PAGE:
FOR COMMENT by June 30, 1999
To the University Community:
On Monday, April 26, I received the final report of the Working Group
on Alcohol Abuse which began its work on March 30.
I am grateful for the enormous amount of time and thoughtful consideration
that the members of the Working Group put into this report in order to have
it ready for campus comment before the end of the term.
Their intensive and careful deliberations have yielded recommendations
for a comprehensive approach to alcohol abuse intended to strengthen efforts
to encourage responsible decisions about alcohol; promote safe, healthy,
and legal patterns of social interaction; and create a significant change
in campus culture. The analysis and recommendations of the Working Group
merit your careful attention and input.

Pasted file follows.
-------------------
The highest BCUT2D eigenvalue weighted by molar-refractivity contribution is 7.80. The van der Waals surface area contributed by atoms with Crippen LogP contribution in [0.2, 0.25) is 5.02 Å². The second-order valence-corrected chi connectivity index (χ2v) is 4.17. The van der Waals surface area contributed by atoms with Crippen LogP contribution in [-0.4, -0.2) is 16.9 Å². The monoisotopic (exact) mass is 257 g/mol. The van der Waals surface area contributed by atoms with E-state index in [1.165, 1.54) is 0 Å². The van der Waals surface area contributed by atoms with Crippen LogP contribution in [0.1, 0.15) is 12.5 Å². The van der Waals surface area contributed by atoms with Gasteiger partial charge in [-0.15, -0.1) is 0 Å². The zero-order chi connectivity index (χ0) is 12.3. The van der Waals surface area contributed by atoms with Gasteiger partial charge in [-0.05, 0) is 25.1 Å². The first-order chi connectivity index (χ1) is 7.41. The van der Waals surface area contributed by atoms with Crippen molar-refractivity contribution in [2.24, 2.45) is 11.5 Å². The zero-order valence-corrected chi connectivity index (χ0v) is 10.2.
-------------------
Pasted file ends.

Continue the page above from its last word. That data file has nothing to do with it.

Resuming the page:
I am calling for comment as the next phase in the consultation process.
In order to ensure that you have time to deliberate, we have established
a lengthy period--until June 30--for comments. Please respond to www.upenn.edu/alcohol or write to me
directly at firstname.lastname@example.org.
I will also be contacting the leaders of several campus organizations
during the comment period to solicit further input.
I look forward to hearing from you.
Judith Rodin, President
a Supportive Environment | Responsibility
& Accountability | Minimizing
Risk | Expanded
Social Options | Recommendation
for Immediate Implementation
Final Report of the Working Group on Alcohol Abuse
The Working Group on Alcohol Abuse was formed by President Judith Rodin
and Provost Robert Barchi in response to a number of serious alcohol-related
incidents involving Penn students and the death of a Penn alumnus on March
21, 1999. The Working Group of 15 students and 7 faculty members and administrators
was charged by President Rodin on March 30, 1999. The President asked the